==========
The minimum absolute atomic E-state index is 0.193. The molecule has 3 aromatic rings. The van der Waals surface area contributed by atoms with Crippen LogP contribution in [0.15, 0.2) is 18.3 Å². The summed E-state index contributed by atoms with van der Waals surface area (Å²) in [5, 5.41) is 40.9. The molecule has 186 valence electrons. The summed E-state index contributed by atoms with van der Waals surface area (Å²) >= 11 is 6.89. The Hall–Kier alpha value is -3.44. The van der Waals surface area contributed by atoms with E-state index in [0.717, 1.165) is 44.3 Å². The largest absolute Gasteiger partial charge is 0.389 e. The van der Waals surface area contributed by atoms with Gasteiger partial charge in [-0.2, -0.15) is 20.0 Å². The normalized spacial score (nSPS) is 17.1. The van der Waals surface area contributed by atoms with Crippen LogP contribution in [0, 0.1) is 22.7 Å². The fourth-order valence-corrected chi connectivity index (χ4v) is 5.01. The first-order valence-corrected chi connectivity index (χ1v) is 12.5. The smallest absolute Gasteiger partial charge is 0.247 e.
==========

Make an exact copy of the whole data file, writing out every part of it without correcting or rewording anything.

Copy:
The minimum absolute atomic E-state index is 0.193. The molecule has 3 aromatic rings. The van der Waals surface area contributed by atoms with Crippen LogP contribution in [0.15, 0.2) is 18.3 Å². The summed E-state index contributed by atoms with van der Waals surface area (Å²) in [5, 5.41) is 40.9. The molecule has 186 valence electrons. The summed E-state index contributed by atoms with van der Waals surface area (Å²) >= 11 is 6.89. The Hall–Kier alpha value is -3.44. The van der Waals surface area contributed by atoms with E-state index in [0.717, 1.165) is 44.3 Å². The largest absolute Gasteiger partial charge is 0.389 e. The van der Waals surface area contributed by atoms with Gasteiger partial charge in [-0.2, -0.15) is 20.0 Å². The normalized spacial score (nSPS) is 17.1. The van der Waals surface area contributed by atoms with Crippen LogP contribution in [0, 0.1) is 22.7 Å². The fourth-order valence-corrected chi connectivity index (χ4v) is 5.01. The first-order valence-corrected chi connectivity index (χ1v) is 12.5. The smallest absolute Gasteiger partial charge is 0.247 e.